Landsat has formed the cornerstone of the nation’s land imaging effort, but it has never constituted the totality of that effort. Although the findings and recommendations of the committee incontrovertibly point to the need for a continuation of the critical Landsat time series, it is crucial to recognize that many other spaceborne missions have contributed greatly to U.S. imaging capabilities. For example, the Shuttle Radar Topography Mission has provided agencies and scientific users alike with near-global digital elevation data, and airborne programs continue to support focused operational uses, local scientific research objectives, and technology development. These measurements do not replace the moderate-resolution imaging of the Landsat satellites; they instead complement and add value to the core observations. Many remote sensing applications can only be done by integrating multiple data sources, and researchers routinely interpret images in the context of several types of data.1 The committee sees a great benefit in defining the U.S. land imaging program more broadly, recognizing the substantial contributions from a diverse set of airborne and spaceborne assets. Some other types of remotely sensed data—which include finer spatial resolution, active technologies including both LiDAR and radar, and hyperspectral capability—are already being acquired by the U.S. government, the private sector, and other countries, and some could be considered for a future land imaging satellite (Table 3.1). Not all these capabilities would or could be provided directly by the U.S. government; commercial providers and international partners are essential and likely will be integral parts of the full Sustained and Enhanced Land Imaging Program (SELIP). The government would not necessarily archive all these data—indeed, not all would be available at no cost—but the data management function of SELIP could provide links to these complementary data sets.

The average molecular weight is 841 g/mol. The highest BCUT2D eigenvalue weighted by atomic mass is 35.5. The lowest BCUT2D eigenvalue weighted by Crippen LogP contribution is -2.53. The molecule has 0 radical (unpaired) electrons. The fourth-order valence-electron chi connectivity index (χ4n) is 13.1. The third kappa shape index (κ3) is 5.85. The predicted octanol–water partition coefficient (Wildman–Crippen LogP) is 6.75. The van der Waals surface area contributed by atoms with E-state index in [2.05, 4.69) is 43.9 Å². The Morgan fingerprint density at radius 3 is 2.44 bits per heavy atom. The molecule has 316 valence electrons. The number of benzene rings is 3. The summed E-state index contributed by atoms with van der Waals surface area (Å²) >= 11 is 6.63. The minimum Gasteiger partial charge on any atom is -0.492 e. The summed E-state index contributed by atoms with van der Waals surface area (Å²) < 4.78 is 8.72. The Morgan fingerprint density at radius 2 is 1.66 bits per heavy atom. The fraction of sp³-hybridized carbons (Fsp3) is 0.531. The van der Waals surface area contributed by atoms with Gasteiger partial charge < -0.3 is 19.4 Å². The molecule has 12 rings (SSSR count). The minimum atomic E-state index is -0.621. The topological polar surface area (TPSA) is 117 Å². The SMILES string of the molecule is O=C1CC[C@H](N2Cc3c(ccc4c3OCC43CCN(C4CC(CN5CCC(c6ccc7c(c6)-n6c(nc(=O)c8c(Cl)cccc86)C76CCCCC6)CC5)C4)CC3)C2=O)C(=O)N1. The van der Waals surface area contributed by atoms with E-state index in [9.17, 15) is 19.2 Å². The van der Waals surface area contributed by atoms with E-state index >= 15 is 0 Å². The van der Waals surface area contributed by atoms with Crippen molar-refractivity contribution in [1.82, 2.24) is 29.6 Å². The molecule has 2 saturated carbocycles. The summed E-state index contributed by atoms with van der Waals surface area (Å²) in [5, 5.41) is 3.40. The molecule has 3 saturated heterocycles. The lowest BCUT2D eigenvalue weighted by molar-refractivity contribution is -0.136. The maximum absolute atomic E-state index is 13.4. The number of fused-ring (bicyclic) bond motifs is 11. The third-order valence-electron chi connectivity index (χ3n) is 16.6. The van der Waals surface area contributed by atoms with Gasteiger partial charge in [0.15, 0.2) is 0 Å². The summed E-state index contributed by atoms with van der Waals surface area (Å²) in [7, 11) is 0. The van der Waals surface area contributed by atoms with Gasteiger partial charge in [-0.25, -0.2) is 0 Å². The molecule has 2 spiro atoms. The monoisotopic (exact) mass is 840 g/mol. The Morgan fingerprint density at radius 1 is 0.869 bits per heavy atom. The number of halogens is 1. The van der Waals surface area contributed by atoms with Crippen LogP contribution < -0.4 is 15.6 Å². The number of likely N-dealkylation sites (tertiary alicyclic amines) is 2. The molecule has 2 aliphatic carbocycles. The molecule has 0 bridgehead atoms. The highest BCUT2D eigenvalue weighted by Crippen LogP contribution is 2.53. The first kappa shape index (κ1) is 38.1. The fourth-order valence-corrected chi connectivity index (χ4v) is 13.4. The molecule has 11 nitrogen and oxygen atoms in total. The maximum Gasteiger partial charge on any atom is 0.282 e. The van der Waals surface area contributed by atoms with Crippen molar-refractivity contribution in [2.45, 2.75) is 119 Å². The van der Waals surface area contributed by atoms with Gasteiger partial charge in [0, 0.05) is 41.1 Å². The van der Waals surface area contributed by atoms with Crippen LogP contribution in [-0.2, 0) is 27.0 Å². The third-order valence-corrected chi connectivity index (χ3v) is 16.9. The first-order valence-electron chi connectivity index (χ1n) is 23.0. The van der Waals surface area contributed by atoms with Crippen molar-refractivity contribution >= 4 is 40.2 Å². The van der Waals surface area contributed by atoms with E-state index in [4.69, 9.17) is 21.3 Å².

The Landsat satellites image Earth roughly weekly at moderate resolution (30 to 100 m),2 and the historical record of Landsat data stretches back 40 years at 18-day and then 16-day revisit times (8 days with two satellites working together). This extraordinarily rich data set has led to many important studies that now monitor and explain diverse phenomena occurring on Earth’s surface. Nonetheless, as understanding of these observed processes improves, both the scientific frontier and the utility of operational use have advanced such that the value of the
1 T. Lillesand, R.W. Kiefer, and J. Chipman, Remote Sensing and Image Interpretation, 6th ed., John Wiley and Sons, 2007.
2 A 15-m resolution capability was added to Landsat 7 via the ETM+ instrument but only in the panchromatic band (often referred to as the black-and-white band).
TABLE 3.1 Observing Technology and Key Observables Associated with an Enhanced Program
|Observing Technology (Sensor)||Description of Data Produced||Key Observables||Typical Applications|
|Fine resolution optical, stereo||Optical imagery with submeter to 10-m resolution||Land cover, building footprints, transportation and utility infrastructure, coastal margins, land surface topography||Urban planning, impervious surface mapping, transportation maintenance, coastal zone management, wildlife habitat, topography, three-dimensional buildings|
|LiDAR||LiDAR altimeter and bathymetric measurements based on multiple returns||Land surface topography, forest canopy height and leaf area, built structures||Geomorphology and natural hazards, ice sheet volume, forest productivity and health|
|Hyperspectral imaging||Optical imagery with narrow spectral resolution contiguous channels||Physiological signatures of vegetation, mineralogy, snow grain size, water pollution||Land carbon fluxes, biodiversity, invasive species, snow hydrology, mineral exploration, volcano gas monitoring|
|SAR, InSAR||Active microwave (radar) data||Surface deformation, forest structure, soil moisture and thaw depth||Natural hazards, water management, climate impacts, deforestation|
NOTE: SAR, synthetic aperture radar; InSAR, interferometric SAR.
Landsat data stream can be greatly increased by exploiting newer technologies that observe the surface at finer resolution and incorporate more of the electromagnetic spectrum.